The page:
Buchanan, NY – Indian Point Energy Center, a three-unit nuclear power plant station, which is located roughly 30 miles from the heart of Manhattan in New York City, has been overwhelmed with safety breaches and leaks, and has even been the topic of a planned cover-up since it started operations in the 1970s. A statement from New York Governor Andrew Cuomo on Saturday revealed “radioactive tritium-contaminated water leaked into groundwater” in the vicinity of the nuclear facility is hardly a shock – though no less a sign that it may be time to shut down the aging plant.
“The company reported alarming levels of radioactivity at three monitoring wells, with one well’s radioactivity increasing nearly 65,000 percent,” Cuomo’s statement mentioned.
Entergy, which manages the reactors known as Indian Point 2 and 3 at the Buchanan, New York, facility – Indian Point 1 halted operations in 1974 after failing to meet expectations – reported there was no instant threat to public health because the contamination had not transfered off-site. Cuomo, nonetheless, was not persuaded. He ordered Department of Environmental Conservation Acting Commissioner Basil Seggos and Department of Health Commissioner Howard Zucker to work together with the Nuclear Regulatory Commission and employ all essential measures to conduct a thorough investigation and impact assessment to the environment – and of possible hazards to public safety.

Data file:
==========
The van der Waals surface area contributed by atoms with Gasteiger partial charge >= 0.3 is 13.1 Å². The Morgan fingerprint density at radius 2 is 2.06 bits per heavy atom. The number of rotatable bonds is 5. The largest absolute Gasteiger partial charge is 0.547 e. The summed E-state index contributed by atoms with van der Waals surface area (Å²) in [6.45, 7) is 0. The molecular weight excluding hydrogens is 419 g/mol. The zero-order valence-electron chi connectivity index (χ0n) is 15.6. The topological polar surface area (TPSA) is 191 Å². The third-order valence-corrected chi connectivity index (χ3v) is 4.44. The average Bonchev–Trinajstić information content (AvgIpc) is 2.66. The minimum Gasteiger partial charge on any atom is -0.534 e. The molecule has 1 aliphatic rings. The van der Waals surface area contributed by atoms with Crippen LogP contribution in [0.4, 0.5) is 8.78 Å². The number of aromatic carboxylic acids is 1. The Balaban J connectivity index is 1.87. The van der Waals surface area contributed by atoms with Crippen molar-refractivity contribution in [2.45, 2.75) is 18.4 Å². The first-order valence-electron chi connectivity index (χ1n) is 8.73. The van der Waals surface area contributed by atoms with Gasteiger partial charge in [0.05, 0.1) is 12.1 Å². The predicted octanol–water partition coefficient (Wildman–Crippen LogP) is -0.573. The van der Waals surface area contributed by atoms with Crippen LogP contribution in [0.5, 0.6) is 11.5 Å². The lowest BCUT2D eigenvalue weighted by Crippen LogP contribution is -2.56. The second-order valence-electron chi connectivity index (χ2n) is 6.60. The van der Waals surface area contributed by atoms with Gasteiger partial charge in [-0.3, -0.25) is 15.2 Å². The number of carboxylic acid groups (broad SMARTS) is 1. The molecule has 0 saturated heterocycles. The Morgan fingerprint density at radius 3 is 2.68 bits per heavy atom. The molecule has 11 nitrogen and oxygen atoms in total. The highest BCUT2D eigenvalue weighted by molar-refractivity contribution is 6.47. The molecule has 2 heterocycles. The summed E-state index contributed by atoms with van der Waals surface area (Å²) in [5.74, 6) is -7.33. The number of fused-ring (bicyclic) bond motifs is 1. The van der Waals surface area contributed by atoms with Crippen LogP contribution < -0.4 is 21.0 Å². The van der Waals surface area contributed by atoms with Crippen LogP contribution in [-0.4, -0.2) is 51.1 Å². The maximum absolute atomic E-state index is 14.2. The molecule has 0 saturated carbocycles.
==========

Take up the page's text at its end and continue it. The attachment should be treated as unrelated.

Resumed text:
This latest leak merely adds to a list of many problems over the years – in 1979, alone, there were 14 “incidents” at Indian Point 2, and nine at Indian Point 3. But even cursory research unveils numerous leaks at the plant, which include a “serious” 100,000 gallon leak in 1980, an 8,000 gallon leak in 1981, and a leak of an unspecified volume in 1995. Tritium-and nickel-63-tainted water leached into the groundwater supply in 2006. In 1982, Indian Point was the focus of the first hearing in history by the Nuclear Regulatory Commission (NRC) to ascertain whether a nuclear plant should simply be closed down as a result of its safety record.
Clearly, the determination left the nuclear facility online, but citizens in the vicinity and a number of scientists have known for sure for decades that a significant incident by human error, or natural causes, is a matter of when, not if. And from the day the plant went online to near future projects concerning the Algonquin Pipeline Project, Indian Point has always tempted fate.
Built in 1962, Indian Point 1 was the first nuclear plant selected for civilian use. It sits on the bank of the Hudson River, in a location known as the Ramapo Fault Zone. Though the fault certainly is not as infamous and well-known as the San Andreas, it still provides serious risks for the aging and mismanaged nuclear plant.